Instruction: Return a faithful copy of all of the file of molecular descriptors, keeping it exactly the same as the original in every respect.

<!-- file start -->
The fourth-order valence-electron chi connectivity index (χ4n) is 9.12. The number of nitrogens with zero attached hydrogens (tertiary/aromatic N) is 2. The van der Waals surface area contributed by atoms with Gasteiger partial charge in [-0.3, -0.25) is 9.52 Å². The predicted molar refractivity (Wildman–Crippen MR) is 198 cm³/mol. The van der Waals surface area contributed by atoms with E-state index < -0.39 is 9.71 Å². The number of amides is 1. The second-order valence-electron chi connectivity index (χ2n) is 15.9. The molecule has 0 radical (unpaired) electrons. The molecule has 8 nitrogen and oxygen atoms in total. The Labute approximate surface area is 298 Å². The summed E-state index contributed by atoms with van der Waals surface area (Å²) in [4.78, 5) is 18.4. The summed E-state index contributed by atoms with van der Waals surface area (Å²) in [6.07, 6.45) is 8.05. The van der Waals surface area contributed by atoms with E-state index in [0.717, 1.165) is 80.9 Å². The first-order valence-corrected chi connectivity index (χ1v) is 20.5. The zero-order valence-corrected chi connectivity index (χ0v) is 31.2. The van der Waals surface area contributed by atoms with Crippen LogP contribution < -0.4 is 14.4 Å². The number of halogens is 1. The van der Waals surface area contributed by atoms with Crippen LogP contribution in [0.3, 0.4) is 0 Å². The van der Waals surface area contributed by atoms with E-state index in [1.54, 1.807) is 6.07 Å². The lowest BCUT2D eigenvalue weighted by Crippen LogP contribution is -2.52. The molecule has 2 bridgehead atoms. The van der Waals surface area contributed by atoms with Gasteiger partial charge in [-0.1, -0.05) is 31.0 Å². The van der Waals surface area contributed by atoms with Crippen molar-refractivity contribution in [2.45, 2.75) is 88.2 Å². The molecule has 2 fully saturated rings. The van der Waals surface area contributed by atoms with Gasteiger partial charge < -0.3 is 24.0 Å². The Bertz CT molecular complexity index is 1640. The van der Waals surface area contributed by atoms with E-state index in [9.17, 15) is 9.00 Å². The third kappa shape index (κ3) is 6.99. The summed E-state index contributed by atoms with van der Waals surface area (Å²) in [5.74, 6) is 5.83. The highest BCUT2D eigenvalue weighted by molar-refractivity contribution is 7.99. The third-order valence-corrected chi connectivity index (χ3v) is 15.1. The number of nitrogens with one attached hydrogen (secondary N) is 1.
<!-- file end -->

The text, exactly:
The fourth-order valence-electron chi connectivity index (χ4n) is 9.12. The number of nitrogens with zero attached hydrogens (tertiary/aromatic N) is 2. The van der Waals surface area contributed by atoms with Gasteiger partial charge in [-0.3, -0.25) is 9.52 Å². The predicted molar refractivity (Wildman–Crippen MR) is 198 cm³/mol. The van der Waals surface area contributed by atoms with E-state index < -0.39 is 9.71 Å². The number of amides is 1. The second-order valence-electron chi connectivity index (χ2n) is 15.9. The molecule has 0 radical (unpaired) electrons. The molecule has 8 nitrogen and oxygen atoms in total. The Labute approximate surface area is 298 Å². The summed E-state index contributed by atoms with van der Waals surface area (Å²) in [4.78, 5) is 18.4. The summed E-state index contributed by atoms with van der Waals surface area (Å²) in [6.07, 6.45) is 8.05. The van der Waals surface area contributed by atoms with E-state index in [0.717, 1.165) is 80.9 Å². The first-order valence-corrected chi connectivity index (χ1v) is 20.5. The zero-order valence-corrected chi connectivity index (χ0v) is 31.2. The van der Waals surface area contributed by atoms with Crippen LogP contribution < -0.4 is 14.4 Å². The number of halogens is 1. The van der Waals surface area contributed by atoms with Crippen LogP contribution in [0.3, 0.4) is 0 Å². The van der Waals surface area contributed by atoms with E-state index in [1.54, 1.807) is 6.07 Å². The lowest BCUT2D eigenvalue weighted by Crippen LogP contribution is -2.52. The molecule has 2 bridgehead atoms. The van der Waals surface area contributed by atoms with Gasteiger partial charge in [-0.1, -0.05) is 31.0 Å². The van der Waals surface area contributed by atoms with Crippen molar-refractivity contribution in [2.45, 2.75) is 88.2 Å². The molecule has 2 fully saturated rings. The van der Waals surface area contributed by atoms with Gasteiger partial charge < -0.3 is 24.0 Å². The Bertz CT molecular complexity index is 1640. The van der Waals surface area contributed by atoms with E-state index in [9.17, 15) is 9.00 Å². The third kappa shape index (κ3) is 6.99. The summed E-state index contributed by atoms with van der Waals surface area (Å²) in [5.74, 6) is 5.83. The highest BCUT2D eigenvalue weighted by molar-refractivity contribution is 7.99. The third-order valence-corrected chi connectivity index (χ3v) is 15.1. The number of nitrogens with one attached hydrogen (secondary N) is 1.